Minnesota is suing the federal government over a single question on the 2020 census — a question it argues could skew its population count and cost it everything from a seat in Congress to its share of federal funding.
The state, along with 16 other states, six cities, and the District of Columbia filed suit in federal court Tuesday, arguing that the U.S. Commerce Department’s plan to ask about respondents’ citizenship status is unconstitutional and could drive down response rates.
Minnesota Attorney General Lori Swanson argued in the lawsuit that any change that drives down the response rate could cost Minnesota dearly.
“The United States Constitution requires that a census be undertaken every 10 years to count every person in the United States,” Swanson said in a statement. “Census Bureau directors appointed by presidents of both political parties have not included a question about citizenship since 1950 — nearly seven decades ago — out of concern that it would result in an inaccurate count.”
Commerce Secretary Wilbur Ross, whose agency oversees the decennial census, announced the return of the citizenship question last week — bypassing the years of painstaking deliberation and review that usually precedes any change to the questionnaire. The change came at the request of the U.S. Department of Justice, which argued that it needed an accurate count of noncitizens to root out any potential violations of the Voting Rights Act.
Ross argued that the optional long-form census has included a question about citizenship every year except 2010 and that there is no “empirical evidence” that including a citizenship question on the mandatory short-form census would drive down response rates.
Doug Wardlow, a Republican running against Swanson for attorney general, accused her of “pointlessly ginning up fear” among immigrants with the lawsuit.
“Swanson and the other Democrats have two objectives, both of which are political,” Wardlow said in a statement. “They are worried that illegal immigrants won’t answer the census questionnaire if it has a question about citizenship. They want to make sure that sanctuary cities don’t see their representation or federal dollars threatened.”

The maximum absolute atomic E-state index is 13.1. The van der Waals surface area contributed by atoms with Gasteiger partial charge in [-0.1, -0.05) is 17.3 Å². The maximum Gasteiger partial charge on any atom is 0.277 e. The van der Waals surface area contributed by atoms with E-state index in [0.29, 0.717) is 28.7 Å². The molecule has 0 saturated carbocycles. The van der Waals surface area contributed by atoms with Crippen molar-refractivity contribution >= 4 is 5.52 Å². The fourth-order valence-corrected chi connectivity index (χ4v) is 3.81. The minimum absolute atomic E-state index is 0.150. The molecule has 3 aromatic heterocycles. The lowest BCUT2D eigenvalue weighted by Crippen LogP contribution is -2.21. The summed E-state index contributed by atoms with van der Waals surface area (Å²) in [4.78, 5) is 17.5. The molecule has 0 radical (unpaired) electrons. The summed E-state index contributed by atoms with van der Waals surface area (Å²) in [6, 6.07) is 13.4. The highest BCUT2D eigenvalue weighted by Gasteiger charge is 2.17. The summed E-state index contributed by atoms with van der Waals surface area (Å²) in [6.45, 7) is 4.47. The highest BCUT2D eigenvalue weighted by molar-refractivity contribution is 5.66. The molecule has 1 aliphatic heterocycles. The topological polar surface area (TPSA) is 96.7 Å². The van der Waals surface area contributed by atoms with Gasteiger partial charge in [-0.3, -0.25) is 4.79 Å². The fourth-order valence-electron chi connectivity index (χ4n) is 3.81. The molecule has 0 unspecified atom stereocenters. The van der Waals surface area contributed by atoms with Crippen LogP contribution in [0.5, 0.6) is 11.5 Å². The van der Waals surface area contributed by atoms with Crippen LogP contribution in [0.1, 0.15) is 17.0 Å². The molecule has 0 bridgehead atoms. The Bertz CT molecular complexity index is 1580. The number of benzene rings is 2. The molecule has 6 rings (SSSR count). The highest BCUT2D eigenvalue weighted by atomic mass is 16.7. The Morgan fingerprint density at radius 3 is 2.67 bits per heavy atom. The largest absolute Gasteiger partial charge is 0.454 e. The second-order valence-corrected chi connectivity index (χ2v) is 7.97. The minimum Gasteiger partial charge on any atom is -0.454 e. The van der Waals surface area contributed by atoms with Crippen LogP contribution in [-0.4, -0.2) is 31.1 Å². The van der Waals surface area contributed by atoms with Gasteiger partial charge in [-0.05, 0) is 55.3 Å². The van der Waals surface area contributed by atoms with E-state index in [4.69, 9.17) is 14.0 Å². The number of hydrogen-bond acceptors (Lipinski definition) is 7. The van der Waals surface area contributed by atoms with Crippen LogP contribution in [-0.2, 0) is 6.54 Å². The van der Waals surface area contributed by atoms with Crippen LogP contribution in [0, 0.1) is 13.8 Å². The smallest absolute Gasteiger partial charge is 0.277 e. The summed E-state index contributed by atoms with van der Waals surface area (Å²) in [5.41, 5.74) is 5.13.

Fear of targeting
The Constitution requires an accurate count of all the people — not just the citizens — living in American cities, counties and states.
Before the government can distribute Highway Trust Fund grants to each state, it needs to know how many people are driving on the roads — the 2010 census set Minnesota’s share at $673 million. Before it can distribute Child Care Development grants — $63 million worth, in Minnesota’s case — it needs an accurate count of the state’s children.
But convincing immigrants and minority groups to fill out a census form has never been easy. The new citizenship question, some worry, will reinforce the perception that the Trump administration is targeting immigrants and refugees.
“We have a lot to lose if every Minnesotan is not counted,” said John Keller, executive director of the Immigrant Law Center in Minnesota.
“This is going to be one of the most challenging censuses,” added Keller, whose agency was often asked to encourage immigrant communities to fill out and return census forms. “Even if there wasn’t a citizenship question introduced into the census, we would have been looking into, I think, historic undercounting.”
Even second- or third-generation citizens, Keller said, might be reluctant to respond to a government document or a census taker’s knock on the door if they fear it could jeopardize members of their extended families.
The lawsuit said adding the citizenship demand to the 2020 census questionnaire was an arbitrary decision that will “fatally undermine the accuracy of the population count.” The NAACP has also argued that the plans for the census will lead to a massive undercounting of blacks.
The lawsuit noted that in 2010, 14 percent of Minnesota households did not mail back their 2010 census questionnaire, requiring an in-person follow-up. Immigrants made up a little more than 8 percent of Minnesota’s population and as of 2014, nearly a quarter of them were undocumented.
Could affect House seat
The 2020 census results will set Minnesota’s federal funding formulas and could determine whether the state loses of one of its eight House seats — a real possibility, even with an accurate head count.
State demographer Susan Brower said changes to the census questionnaire usually come after years of painstaking research and testing to ensure the question, or even the wording of the question, will not affect response rates.
“It’s really hard to overstate how important census data are,” she said Tuesday, noting that the same numbers that determine how much federal money flows to states then decides how much state assistance will filter down to individual communities for things such as schools, roads and local government aid.
“We know that the data we’ll be using [for congressional reapportionment and other purposes] will be of poorer quality, because we will have missed people,” said Brower, echoing concerns that the citizenship question could drive down response rates among noncitizens and citizens alike and increase fears that government agencies cannot be trusted.
“That’s the opposite of what we should be doing if we want to get a good count,” she said.